First and fourth authors: Department of Plant Pathology, North Carolina State University, Raleigh 27695; and second and third authors: Department of Soil Science, North Carolina State University, Raleigh 27695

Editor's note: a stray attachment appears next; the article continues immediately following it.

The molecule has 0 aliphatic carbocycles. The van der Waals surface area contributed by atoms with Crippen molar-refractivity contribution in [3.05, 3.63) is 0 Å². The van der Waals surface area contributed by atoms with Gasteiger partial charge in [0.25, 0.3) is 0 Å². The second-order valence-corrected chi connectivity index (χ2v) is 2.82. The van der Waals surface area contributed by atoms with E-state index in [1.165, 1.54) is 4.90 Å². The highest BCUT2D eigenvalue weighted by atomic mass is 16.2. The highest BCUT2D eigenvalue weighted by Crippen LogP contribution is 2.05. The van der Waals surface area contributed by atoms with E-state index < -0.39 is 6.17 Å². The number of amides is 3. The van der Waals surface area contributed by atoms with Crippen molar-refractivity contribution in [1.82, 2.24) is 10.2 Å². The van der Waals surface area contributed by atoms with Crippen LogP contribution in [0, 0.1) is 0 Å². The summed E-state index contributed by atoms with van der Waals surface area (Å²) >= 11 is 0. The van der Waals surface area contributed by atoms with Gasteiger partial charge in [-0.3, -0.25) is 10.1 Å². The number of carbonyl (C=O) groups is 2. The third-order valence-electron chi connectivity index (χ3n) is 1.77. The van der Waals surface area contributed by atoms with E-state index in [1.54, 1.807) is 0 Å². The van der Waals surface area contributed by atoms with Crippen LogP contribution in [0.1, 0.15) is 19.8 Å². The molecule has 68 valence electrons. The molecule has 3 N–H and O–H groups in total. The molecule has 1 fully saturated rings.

Aluminum (Al) is toxic to many plant pathogens, including Thielaviopsis basicola and Phytophthora parasitica var. nicotianae. Because fungi-toxicity of Al has been described in soils over a wide pH range, multiple species of Al may be responsible for pathogen suppression. The goals of this work were to determine the sensitivity of T. basicola and P. para-sitica var. nicotianae to Al over a range of pH values, quantify the toxicity of monomeric Al species to production of sporangia of P. parasitica var. nicotianae and chlamydospores of T. basicola, and detect the accumulation of Al in pathogen structures. A complete factorial treatment design was used with Al levels ranging from 0 to 100 μM and pH levels ranging from 4 to 6 in a minimal salts medium. The chemistry of test solutions was modeled using GEOCHEM-PC. Colonies were grown in 5% carrot broth, and after 1 or 2 days, the nutrient solution was removed, colonies were rinsed with water, and Al test solutions were added to each of four replicate plates. After 2 days, propagules were counted and colonies were stained with the Al-specific, fluorescent stain lumogallion. The oomycete P. parasitica var. nicotianae was sensitive to multiple monomeric Al species, whereas sensitivity of T. basicola to Al was pH-dependent, suggesting that only Al3+ is responsible for suppression of this fungal pathogen. Chlamydospore production by T. basicola was inhibited at pH values <5.0 and Al levels >20 μM, whereas sporangia production by P. parasitica was inhibited at Al levels as low as 2 μM across all pH values tested. The lumogallion stain was an effective technique for detection of Al in fungal tissues. Aluminum accumulated in sporangia and zoospores of P. parasitica var. nicotianae and in nonmelanized chlamy-dospores of T. basicola, but not in cell walls of either organism. The differential sensitivity of the two organisms may indicate that true fungi respond differently to Al than members of the oomycota, which are more closely related to plants.